In Russia, I am asked without circumlocution about my living circumstances. Often in the first hour of an encounter and mostly by other often older women. "Do you want to get married?", "Would you like to have children, you can handle them very well, you should have kids soon!", "Do you have a boyfriend?" And "Why are you in Russia?"
Most of these questions I can't answer with a simple yes or no. "What is your profession?" For example, makes me stumble. I studied something, but I am not working in that field. I have been working as a teacher (and yes, I studied the languages I teach), but I will never earn money like this in Germany. My last job was that of a photographer, but I didn't study it, I taught myself. Also, I might not want to be a photographer all my life. If I am anything, it's a combination of all of these things. It's a bit much to communicate and with my current language skills, no chance.
Other questions are easier. No, I'm not married. Yes, I want children, but not immediately. I want to travel around the world first. After that comes the question about my age and with my answer the anxious eyebrows of my opponent jerk into their hairline. At 28 I am already old. There are grannies as old as I am...
Then there are the questions I would like to respond to with a snarky comment. Something along the lines of: “None of your business, lady! And why should I have already decided this for eternity?” “No, I have no boyfriend.”And if my counterpart speaks German or English, “I don't know if I want to get married. Maybe one day, but that is not a priority. Also, my priorities change all the time.” When they hear that I don't have a boyfriend, they react surprised (I never know, is that a compliment or is that meant to scare me?) Only in a relationship people become holistic human beings. This view, however, is not unique to Russia. It's universal.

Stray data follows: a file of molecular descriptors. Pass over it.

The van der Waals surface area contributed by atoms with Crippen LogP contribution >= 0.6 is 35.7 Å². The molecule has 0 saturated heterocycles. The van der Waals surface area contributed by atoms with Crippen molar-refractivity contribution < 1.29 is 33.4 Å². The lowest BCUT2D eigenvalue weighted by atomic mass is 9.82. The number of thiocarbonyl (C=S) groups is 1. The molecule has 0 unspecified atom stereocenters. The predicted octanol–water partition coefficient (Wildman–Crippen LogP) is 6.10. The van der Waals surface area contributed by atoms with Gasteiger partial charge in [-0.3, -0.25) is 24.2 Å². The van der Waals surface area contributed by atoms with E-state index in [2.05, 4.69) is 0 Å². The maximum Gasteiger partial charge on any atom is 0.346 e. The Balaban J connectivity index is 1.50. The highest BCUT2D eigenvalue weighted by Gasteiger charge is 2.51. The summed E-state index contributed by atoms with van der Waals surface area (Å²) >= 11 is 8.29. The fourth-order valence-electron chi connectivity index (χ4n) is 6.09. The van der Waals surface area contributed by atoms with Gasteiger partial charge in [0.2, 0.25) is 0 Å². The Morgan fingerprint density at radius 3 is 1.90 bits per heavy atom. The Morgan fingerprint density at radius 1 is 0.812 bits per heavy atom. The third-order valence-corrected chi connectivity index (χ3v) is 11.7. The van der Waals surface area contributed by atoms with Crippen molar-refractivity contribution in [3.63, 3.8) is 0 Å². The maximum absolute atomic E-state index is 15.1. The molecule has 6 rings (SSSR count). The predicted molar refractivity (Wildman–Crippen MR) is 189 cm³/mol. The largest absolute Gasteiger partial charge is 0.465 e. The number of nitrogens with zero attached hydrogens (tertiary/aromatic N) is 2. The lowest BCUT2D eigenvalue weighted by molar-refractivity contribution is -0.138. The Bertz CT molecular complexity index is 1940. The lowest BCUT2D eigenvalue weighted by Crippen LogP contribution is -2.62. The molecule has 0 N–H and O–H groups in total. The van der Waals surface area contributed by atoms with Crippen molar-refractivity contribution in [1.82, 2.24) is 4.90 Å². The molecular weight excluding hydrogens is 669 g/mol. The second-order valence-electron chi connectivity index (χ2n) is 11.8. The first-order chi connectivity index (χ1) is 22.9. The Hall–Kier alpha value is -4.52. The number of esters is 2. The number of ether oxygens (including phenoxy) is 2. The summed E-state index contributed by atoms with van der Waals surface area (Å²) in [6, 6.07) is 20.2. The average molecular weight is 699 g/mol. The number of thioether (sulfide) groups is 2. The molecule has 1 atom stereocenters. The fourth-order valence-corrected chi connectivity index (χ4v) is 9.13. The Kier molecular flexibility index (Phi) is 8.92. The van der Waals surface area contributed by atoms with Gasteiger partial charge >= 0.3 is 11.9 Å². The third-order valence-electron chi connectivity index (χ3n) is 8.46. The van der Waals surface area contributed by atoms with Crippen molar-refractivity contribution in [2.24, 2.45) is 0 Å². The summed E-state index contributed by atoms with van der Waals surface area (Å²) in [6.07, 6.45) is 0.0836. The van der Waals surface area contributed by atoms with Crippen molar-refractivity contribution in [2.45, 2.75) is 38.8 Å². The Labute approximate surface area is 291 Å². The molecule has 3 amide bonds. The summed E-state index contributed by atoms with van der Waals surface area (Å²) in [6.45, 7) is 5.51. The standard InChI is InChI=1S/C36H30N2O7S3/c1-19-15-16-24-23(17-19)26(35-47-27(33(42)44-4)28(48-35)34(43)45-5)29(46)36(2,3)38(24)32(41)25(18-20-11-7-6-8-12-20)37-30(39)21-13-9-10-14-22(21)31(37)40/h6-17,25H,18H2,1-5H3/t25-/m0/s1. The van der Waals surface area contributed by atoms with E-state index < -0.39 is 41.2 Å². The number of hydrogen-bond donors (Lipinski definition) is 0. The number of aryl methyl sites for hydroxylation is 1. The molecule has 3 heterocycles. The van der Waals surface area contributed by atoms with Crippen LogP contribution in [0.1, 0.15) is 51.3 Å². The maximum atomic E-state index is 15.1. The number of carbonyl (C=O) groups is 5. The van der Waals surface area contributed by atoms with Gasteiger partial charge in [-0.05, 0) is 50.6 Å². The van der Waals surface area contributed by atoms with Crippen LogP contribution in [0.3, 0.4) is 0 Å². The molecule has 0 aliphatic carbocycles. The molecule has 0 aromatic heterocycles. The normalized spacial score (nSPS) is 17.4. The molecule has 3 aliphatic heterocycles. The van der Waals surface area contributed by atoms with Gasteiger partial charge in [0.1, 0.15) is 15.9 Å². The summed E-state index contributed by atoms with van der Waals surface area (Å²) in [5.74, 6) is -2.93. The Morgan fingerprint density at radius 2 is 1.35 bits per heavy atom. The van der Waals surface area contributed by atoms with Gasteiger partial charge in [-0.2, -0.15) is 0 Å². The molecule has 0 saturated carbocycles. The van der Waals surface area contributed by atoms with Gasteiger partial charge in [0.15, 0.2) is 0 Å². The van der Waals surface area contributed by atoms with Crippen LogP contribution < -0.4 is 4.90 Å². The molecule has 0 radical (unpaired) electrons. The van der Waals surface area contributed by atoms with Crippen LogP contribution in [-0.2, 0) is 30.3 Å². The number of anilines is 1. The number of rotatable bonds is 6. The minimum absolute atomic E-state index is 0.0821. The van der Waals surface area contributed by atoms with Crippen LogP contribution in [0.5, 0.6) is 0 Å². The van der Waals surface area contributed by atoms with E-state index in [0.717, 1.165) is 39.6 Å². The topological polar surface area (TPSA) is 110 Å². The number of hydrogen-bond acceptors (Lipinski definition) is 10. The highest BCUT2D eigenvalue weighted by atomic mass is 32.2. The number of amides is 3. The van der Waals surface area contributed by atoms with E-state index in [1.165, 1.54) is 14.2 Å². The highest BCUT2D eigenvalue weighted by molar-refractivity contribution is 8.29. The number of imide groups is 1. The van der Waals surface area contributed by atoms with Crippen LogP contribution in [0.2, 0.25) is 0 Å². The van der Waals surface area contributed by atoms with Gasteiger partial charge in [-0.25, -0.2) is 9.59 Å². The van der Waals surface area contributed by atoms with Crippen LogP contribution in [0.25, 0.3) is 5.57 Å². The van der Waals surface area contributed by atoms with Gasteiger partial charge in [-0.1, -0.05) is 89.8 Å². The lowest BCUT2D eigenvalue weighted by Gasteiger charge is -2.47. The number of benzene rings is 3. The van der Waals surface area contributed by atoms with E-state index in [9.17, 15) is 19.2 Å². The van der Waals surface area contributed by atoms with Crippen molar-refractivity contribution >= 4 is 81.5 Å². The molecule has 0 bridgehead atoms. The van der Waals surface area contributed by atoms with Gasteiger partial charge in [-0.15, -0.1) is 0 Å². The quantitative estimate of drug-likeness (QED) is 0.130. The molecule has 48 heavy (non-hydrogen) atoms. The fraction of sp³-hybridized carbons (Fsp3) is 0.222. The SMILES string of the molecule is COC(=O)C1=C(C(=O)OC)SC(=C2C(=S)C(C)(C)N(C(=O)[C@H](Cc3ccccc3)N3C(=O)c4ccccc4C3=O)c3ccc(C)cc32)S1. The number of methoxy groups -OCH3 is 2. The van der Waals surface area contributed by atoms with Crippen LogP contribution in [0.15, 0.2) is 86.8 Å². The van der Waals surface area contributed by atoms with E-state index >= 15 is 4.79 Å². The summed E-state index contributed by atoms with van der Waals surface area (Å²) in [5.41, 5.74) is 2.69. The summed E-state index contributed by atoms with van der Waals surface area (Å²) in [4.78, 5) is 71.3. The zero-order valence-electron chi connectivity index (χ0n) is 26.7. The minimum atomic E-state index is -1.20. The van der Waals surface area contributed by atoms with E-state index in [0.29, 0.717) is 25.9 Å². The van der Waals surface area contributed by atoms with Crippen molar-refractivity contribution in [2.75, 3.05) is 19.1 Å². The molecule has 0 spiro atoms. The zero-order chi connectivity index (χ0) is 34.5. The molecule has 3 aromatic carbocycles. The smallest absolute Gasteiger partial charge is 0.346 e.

In Russia, these are the central issues. If they these things are known about me, I am put into categories and become part of the community. It's not really about the answers. (Which takes the wind out of my sails.) That is new to me. In Germany, asking most of these questions right away is impolite. These are problems that are discussed in private because the answers to most of them are either very personal decisions and preferences or unanswerable. I have girlfriends of whom I don't know if they ever want to marry or have kids. I know that most are playing with some version of these thoughts, but not one has ruled any of it out yet.
This type of answer search is typical for me. The attempt to answer truthfully doesn't lead to any definite answers. Everything stays in the land of probabilities. A luxury one is not accustomed to here. In Russia, it's not a question of responding with absolute truth. It is evident to everyone that there is no absolute security for anything. But people position themselves in different camps and look how far they get. Therefore there is almost always an absolute answer. Easy, right? It's a tendency that is woven all through Russian society, history and identity. Just take a look at the way historical developments are portrait. There mostly is a specific date, at least a year, that things changed. For example the peasants in Germany were liberated in a span of 100 years, in Russia, the peasants were released by a law that was passed on a specific day in 1861.
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